All the other comments make good sense.
1) get revenue as soon as you can - no revenue=no business
2) even if you offer product/service at a low price, or can you use your expertise to get consulting income - anything to get the cash flowing
3) manage the cash you get very carefully - if you can't buy materials, you're done
4) listen to feedback, especially from customers - they'll tell you what's important
I have two lessons to share;
1. hire people who will compliment your skill set and will challenge you to get the best leadership for your business
2. always have the final say and don't over- analyse in decision making - if you believe it's right, then do it.
I think the toughest lesson for me has been when to let go of something that isn't working. We're always told, "You've got to keep at it!" But after awhile, you need to realize that it just isn't going to happen. This could be a minor thing, like when to drop out of a networking group. Or a major thing, like when to fold the effort on a major product or service, and focus your resources on something new.
To avoid this, set your success metrics at the beginning, and also your failure metrics. "I'll know this is working when...." and "I'll know this is NOT working when..." This is part of your planning process, and regularly reviewing your progress is an integral part.
Then have the guts to stick to your rules...unless things have changed, and there's reason to change your rules. But at least you're bringing this unconscious decision into your awareness, where you can stick to it or change it with good reason.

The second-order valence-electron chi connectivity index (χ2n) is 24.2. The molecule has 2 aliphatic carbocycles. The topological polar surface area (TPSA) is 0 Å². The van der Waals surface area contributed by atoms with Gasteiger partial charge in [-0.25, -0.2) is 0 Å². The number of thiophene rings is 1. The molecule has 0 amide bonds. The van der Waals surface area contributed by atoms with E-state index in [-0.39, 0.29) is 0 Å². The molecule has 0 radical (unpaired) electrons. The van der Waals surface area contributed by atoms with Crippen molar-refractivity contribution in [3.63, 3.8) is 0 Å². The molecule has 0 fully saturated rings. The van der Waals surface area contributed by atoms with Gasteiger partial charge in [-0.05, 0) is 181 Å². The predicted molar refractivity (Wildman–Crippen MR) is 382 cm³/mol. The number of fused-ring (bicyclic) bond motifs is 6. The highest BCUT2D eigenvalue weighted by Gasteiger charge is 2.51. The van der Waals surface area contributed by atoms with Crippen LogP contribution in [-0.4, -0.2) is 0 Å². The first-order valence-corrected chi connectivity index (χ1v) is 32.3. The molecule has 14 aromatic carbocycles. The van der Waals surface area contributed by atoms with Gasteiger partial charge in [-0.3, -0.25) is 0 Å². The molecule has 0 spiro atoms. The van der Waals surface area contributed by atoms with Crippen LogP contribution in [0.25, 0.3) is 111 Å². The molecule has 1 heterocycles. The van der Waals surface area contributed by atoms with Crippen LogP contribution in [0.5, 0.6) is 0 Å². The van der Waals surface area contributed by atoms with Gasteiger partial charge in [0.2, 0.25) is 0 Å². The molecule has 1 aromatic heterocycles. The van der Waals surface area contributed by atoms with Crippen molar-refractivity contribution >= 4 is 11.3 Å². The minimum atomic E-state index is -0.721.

It also helps to get other people's feedback on such decisions--knowledgeable people who have no stake in the game except your success. If you have to explain your decisions to them, it makes it harder for you to fool yourself.
I have 2 answers for you!
1) Don't get in your own way! Often we listen to those little voices of doubt in our heads - and they often don't tell the truth. Stay with your plan.
2) Hire a coach or a business consultant. Sometimes, as an entrepreneur, you may not see the forest for the trees. A good consultant will help you set up for success and help you "get out of your way" and keep you moving forward. It's worth the investment to get it right the first time.
Nothing will come easily or quickly. Success take time and often entrepreneurs quit too soon and often just as things will break for them. The wheel to make money moves slowly and it takes persistence and determination to succeed.
My advice: just when you want to quit, never give up, especially if you believe in yourself and your idea.